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New York study says menu labeling affects behavior
October 26, 2009 / 8:03 PM / 8 years ago

New York study says menu labeling affects behavior

WASHINGTON (Reuters) - New York’s mandate that fast-food restaurants post calorie information on their menus has changed consumer habits, the city said on Monday, contradicting a recent independent study showing no effect.

The city’s Department of Health and Mental Hygiene released preliminary data showing evidence that people bought food with fewer calories at nine of the 13 fast-food and coffee chains included in a study on the effects of menu-labeling laws that went into effect in 2008.

Researchers surveyed more than 10,000 customers at 275 locations in early 2007 and another 12,000 this year.

They found statistically significant decreases at four chains -- McDonald‘s, Au Bon Pain, KFC and Starbucks -- and said diners who saw and acted on calorie information bought food containing 106 fewer calories on average than those who did not notice the postings.

All told, 56 percent of fast-food customers reported seeing the calorie information, researchers told the annual meeting of the Obesity Society in Washington.

The earlier study by researchers at New York University and Yale University, which included 1,156 adults who ate at Burger King, KFC, McDonald’s and Wendy’s immediately before and after the rule went into effect, found no change to consumer habits in low-income neighborhoods.

The city’s researchers said their study was more representative of dining habits because it included more people over a longer period of time and not limited to outlets in low-income neighborhoods.

In July 2008, New York became the first U.S. city to require fast food restaurants to post calorie counts in large type on menu boards.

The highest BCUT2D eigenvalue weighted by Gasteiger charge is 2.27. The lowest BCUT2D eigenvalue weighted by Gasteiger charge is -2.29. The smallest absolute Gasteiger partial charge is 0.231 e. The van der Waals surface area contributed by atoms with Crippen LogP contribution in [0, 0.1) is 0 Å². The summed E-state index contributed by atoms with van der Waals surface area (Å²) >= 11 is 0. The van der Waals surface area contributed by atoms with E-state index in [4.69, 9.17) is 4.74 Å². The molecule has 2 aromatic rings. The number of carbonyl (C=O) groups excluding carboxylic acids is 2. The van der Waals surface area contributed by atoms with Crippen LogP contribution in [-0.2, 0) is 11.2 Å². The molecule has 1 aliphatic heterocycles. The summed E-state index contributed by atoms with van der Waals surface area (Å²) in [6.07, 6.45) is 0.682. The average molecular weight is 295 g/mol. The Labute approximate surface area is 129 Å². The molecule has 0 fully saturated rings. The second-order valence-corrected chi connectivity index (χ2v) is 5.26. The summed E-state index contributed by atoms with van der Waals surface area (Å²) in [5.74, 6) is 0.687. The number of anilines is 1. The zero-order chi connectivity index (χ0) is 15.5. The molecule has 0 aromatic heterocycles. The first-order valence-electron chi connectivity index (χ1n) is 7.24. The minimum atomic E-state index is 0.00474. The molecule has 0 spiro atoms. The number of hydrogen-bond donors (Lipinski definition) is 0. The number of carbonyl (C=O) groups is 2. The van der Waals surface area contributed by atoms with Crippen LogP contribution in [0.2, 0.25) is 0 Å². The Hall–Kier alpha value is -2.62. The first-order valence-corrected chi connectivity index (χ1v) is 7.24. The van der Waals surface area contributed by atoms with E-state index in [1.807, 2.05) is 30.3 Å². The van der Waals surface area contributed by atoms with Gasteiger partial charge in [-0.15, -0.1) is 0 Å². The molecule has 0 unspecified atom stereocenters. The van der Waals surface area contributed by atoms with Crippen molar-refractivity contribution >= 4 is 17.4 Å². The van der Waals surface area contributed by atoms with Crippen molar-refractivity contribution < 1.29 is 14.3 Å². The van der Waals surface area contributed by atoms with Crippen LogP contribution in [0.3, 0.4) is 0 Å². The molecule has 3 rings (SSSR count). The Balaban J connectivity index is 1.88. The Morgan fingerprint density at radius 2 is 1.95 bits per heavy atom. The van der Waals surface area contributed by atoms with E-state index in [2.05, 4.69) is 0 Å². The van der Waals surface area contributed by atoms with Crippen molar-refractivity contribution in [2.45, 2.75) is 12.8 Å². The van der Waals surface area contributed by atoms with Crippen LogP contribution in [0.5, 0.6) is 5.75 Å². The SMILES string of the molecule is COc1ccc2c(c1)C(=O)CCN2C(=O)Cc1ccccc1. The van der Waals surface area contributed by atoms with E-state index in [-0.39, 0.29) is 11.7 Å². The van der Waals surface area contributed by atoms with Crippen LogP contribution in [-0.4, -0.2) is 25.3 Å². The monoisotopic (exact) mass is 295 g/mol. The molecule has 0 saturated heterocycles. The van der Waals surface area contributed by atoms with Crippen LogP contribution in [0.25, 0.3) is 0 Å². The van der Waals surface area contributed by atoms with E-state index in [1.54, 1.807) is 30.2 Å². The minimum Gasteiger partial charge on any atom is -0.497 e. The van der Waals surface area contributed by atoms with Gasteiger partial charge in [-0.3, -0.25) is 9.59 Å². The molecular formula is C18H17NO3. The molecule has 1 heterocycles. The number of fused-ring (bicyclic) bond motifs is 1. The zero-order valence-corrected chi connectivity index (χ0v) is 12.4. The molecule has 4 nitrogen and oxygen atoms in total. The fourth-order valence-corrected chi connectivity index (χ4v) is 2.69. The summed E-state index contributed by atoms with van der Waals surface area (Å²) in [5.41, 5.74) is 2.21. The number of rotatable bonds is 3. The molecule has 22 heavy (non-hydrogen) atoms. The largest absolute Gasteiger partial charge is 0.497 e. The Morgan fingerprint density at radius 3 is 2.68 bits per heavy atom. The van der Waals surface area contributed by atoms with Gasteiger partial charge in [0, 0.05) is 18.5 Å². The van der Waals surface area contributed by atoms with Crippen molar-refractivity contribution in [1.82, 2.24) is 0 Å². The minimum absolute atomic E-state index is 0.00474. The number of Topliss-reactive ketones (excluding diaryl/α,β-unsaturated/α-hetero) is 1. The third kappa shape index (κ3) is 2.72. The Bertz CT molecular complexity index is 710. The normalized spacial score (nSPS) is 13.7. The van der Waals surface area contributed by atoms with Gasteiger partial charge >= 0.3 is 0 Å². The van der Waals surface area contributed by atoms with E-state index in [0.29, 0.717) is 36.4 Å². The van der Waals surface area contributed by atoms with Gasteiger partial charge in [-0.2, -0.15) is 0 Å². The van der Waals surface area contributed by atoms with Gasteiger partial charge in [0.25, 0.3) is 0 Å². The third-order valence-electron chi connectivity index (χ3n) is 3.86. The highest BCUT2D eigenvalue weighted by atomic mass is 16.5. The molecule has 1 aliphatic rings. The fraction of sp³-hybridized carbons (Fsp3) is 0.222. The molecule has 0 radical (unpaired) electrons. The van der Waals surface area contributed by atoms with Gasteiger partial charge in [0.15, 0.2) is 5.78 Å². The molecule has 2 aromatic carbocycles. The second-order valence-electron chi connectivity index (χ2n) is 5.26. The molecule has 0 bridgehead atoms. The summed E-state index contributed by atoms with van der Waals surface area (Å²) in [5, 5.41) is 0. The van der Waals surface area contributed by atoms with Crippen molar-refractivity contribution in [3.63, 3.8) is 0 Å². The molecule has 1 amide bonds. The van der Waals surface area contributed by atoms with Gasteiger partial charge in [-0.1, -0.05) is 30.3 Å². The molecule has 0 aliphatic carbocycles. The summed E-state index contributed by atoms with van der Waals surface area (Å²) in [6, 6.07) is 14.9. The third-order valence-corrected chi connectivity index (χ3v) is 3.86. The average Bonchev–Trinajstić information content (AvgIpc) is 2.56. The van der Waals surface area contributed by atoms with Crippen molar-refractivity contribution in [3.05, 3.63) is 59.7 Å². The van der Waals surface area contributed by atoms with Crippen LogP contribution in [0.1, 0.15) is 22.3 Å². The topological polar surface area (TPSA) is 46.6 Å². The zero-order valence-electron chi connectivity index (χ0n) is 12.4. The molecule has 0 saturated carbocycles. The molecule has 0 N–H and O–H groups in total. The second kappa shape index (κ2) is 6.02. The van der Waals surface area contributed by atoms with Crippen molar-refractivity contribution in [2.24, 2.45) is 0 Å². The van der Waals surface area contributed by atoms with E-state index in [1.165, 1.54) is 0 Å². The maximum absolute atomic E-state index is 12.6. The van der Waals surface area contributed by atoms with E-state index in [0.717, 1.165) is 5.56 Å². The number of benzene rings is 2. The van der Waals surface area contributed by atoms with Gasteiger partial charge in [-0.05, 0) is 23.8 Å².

The system has since become a model for similar rules intended to combat obesity and promote good nutrition in California, other parts of New York state, the cities of Seattle and Portland, and elsewhere.

Health advocates see menu labeling as a tool for fighting obesity. About one-third of U.S. adults are obese, a condition that increases the risk of heart disease, diabetes, cancer and other medical problems, and another one-third are overweight.

Both the city and New York University studies were funded by the nonprofit Robert Wood Johnson Foundation.

Lynn Silver, assistant commissioner for New York’s Bureau of Chronic Disease Prevention and Control, said government findings show diners are noticing and acting on the labels.

“Dietary change is likely to come gradually; it will start with consumers interested in making informed, healthy eating decisions and we hope industry will respond by offering more healthier choices and appropriate portion sizes,” she said in a statement.

But city researchers also found that the labeling laws’ influence can be overcome by restaurant marketing.

The privately held Subway restaurant chain, which has promoted its menu as a vehicle for weight loss and healthy eating, posted calorie information on some of its menus before the labeling laws went into effect in 2008.

The number of calories purchased at Subway more than doubled during the study period, which coincided with an advertising campaign to promote larger 12-inch sandwiches. The calorie gain at Subway was roughly the same as losses at seven other food chains, researchers said.

Editing by Philip Barbara

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